As Turkey reels from the devastation caused by twin earthquakes last month, İstanbul Mayor Ekrem İmamoğlu has announced an action plan to make his city more prepared for powerful earthquakes, the Birgün daily reported.
The twin earthquakes, which were followed by many aftershocks, struck the 11 provinces in Turkey’s south and southeast, claiming the lives of more than 45,000 people in Turkey and several thousand in neighboring Syria.
The massive devastation and the high death toll caused by the earthquakes on Feb. 6 sparked concerns about İstanbul, a city of 16 million with overcrowded, shoddy buildings that were not constructed in line with modern building codes, as experts have been warning that the city, situated near the North Anatolian Fault, is likely to be hit by a powerful earthquake at some point in the future.
İmamoğlu, who on Wednesday revealed his municipality’s “Earthquake Mobilization Plan,” said, “We are making a new start to make this historical city resistant to earthquakes and other disasters.”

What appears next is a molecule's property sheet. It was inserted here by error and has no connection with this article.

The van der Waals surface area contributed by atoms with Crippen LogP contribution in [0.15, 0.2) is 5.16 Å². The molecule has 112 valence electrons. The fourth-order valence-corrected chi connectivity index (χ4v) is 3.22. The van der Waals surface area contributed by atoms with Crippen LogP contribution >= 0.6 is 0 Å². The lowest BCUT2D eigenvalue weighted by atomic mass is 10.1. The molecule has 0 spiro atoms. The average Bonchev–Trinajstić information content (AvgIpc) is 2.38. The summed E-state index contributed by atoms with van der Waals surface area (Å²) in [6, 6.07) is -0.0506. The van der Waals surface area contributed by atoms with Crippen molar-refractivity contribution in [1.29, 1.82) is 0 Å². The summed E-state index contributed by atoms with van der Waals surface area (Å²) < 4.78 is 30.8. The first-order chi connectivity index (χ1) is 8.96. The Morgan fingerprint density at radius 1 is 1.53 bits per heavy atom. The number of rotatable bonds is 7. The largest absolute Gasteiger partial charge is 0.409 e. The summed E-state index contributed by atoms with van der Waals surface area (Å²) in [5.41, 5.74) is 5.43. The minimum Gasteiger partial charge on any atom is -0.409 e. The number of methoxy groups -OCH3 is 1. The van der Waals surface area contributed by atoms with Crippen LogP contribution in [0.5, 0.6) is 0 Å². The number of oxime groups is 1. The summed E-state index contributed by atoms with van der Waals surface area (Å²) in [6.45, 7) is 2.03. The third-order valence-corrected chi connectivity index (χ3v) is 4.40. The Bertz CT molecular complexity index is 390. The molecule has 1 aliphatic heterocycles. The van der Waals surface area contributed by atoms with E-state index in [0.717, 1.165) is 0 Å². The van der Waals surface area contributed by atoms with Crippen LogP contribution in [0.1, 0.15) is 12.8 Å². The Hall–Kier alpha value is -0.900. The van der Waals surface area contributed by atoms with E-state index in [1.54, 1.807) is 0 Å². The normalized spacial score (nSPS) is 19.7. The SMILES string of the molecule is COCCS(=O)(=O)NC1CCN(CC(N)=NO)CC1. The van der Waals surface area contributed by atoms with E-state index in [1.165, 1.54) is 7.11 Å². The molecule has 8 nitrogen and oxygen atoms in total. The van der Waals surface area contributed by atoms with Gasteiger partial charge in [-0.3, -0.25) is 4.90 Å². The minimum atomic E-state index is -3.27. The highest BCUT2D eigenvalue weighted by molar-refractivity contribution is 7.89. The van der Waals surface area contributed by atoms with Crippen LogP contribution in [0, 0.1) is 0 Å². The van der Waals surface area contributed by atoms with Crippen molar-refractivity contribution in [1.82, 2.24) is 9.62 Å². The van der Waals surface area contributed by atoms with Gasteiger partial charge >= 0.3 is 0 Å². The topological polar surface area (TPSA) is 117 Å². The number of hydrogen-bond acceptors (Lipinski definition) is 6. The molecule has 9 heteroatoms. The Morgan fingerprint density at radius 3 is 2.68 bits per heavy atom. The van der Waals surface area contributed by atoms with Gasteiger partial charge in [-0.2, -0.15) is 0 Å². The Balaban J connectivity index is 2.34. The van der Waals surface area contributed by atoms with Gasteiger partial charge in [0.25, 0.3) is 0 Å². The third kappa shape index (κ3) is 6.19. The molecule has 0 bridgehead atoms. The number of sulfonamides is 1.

The municipality’s plan has five goals: reinforcing buildings against earthquakes; improving the city’s infrastructure and transportation network; carrying out seismic and geological studies; creating earthquake assembly areas and shelters; and educating people on behavior during and after a disaster.
İmamoğlu said his municipality would help the owners of poorly constructed buildings have their properties reinforced against earthquakes and that the cost of the retrofitting would be payable in installments over the course of several years.
The İstanbul mayor said his municipality has received more than 110,000 applications from İstanbulites since Feb. 6 who want municipal teams to inspect their buildings to determine if they would be able to withstand a powerful earthquake.
Following the Feb. 6 earthquakes, students from 93 poorly constructed schools in İstanbul were transferred to other schools.
In addition, the Health Ministry this week decided to empty the Cerrahpaşa Medical Faculty Hospital and Kağıthane State Hospital on the grounds that the buildings were old, shoddy and not earthquake resistant.